Friday, October 29, 2010

My Favorite Part of Halloween: The Homemade Costume

My favorite Halloween costume from my childhood was, hands down, Batgirl. I have no pictures to document this costume, but I'm actually kind of glad because it remains as epic in my memory as it felt to wear it when I was seven years old. When I was a little girl, I raced home everyday after school to catch reruns of the old Batman series from the 1960s and I would watch the opening credits with baited breath, hoping that Batgirl would zoom by on her motorcyle at the end of them.  I think I loved Batgirl so much because she made both the tomboy and the girly-girl in me totally happy.

 So, as you can imagine, I didn't want to be anything but Batgirl for Halloween. Unbeknownst to me, times were really tight for my family in those days and we couldn't afford the storebought costumes. Plus, Batgirl was pretty obscure (imagine my horror when the kids at school asked if I made Batgirl up!), so the costume had to be homemade.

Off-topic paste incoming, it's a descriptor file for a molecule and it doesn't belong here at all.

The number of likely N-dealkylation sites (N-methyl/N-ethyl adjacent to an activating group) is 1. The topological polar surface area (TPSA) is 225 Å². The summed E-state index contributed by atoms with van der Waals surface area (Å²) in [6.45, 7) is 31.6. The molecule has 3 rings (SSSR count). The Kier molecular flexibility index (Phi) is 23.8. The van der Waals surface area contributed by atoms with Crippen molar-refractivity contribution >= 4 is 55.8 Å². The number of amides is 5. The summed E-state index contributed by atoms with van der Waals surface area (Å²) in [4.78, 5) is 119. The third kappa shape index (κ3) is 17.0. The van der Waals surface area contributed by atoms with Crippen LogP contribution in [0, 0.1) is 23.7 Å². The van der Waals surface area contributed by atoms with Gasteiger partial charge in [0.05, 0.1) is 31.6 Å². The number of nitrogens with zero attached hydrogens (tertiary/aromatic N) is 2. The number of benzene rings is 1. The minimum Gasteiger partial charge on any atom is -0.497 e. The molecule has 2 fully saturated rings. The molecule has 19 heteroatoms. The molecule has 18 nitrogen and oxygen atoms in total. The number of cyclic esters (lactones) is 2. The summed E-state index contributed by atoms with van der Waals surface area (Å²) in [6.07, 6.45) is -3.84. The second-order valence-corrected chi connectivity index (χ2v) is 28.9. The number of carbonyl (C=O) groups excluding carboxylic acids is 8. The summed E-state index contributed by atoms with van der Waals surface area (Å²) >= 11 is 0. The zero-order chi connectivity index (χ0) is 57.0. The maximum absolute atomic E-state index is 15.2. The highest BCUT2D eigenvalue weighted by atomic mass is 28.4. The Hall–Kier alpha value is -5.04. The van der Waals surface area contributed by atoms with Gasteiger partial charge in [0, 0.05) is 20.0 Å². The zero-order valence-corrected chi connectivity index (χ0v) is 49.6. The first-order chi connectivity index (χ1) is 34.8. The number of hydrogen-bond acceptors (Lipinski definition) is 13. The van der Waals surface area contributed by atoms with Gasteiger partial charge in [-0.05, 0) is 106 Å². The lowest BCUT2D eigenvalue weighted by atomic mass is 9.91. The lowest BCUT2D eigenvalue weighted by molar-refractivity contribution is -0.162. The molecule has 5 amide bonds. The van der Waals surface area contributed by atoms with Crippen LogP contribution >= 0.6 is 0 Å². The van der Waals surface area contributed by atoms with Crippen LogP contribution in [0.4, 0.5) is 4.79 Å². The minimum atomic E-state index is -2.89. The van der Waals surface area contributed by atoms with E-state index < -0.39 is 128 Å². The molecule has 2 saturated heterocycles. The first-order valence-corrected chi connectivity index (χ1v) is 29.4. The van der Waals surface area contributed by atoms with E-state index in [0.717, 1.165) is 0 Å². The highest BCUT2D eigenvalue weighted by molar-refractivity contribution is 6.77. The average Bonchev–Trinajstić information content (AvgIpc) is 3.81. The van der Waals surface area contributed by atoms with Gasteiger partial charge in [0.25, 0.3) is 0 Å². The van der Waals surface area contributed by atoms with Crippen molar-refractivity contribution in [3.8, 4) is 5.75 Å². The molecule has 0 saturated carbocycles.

Now my mom will be the first to admit that she's no seamstress, but she used her imagination and limited sewing skills and made the Batgirl costume of my dreams. She made the cap out of an old pair of black bike shorts (she even sewed the corners to look like little bat ears), she bought some shiny yellow fabric for my cape and utility belt (she lined the outside of one of her own belts to make mine), and she made a fabric-covered cardboard cutout of the bat symbol for my belt buckle and chest. The rest of the costume was a black shirt and stretchy pants and she curled my hair to look like Batgirl's. I was certain that I looked just like the original. Best costume ever. And I still have the cape.

I mention all of this because homemade costumes can be a big money-saver and, in my humble opinion, can be even better than the storebought ones.  They can also be put together in a pinch if you're resourceful and creative. And even if you think you're neither resourceful nor creative (which, you're wrong by the way), you'd be surprised what you can come up with. Plus, have you seen the storebought costumes for women? Why do we all have to sexy nurses or scantily clad witches? Lame.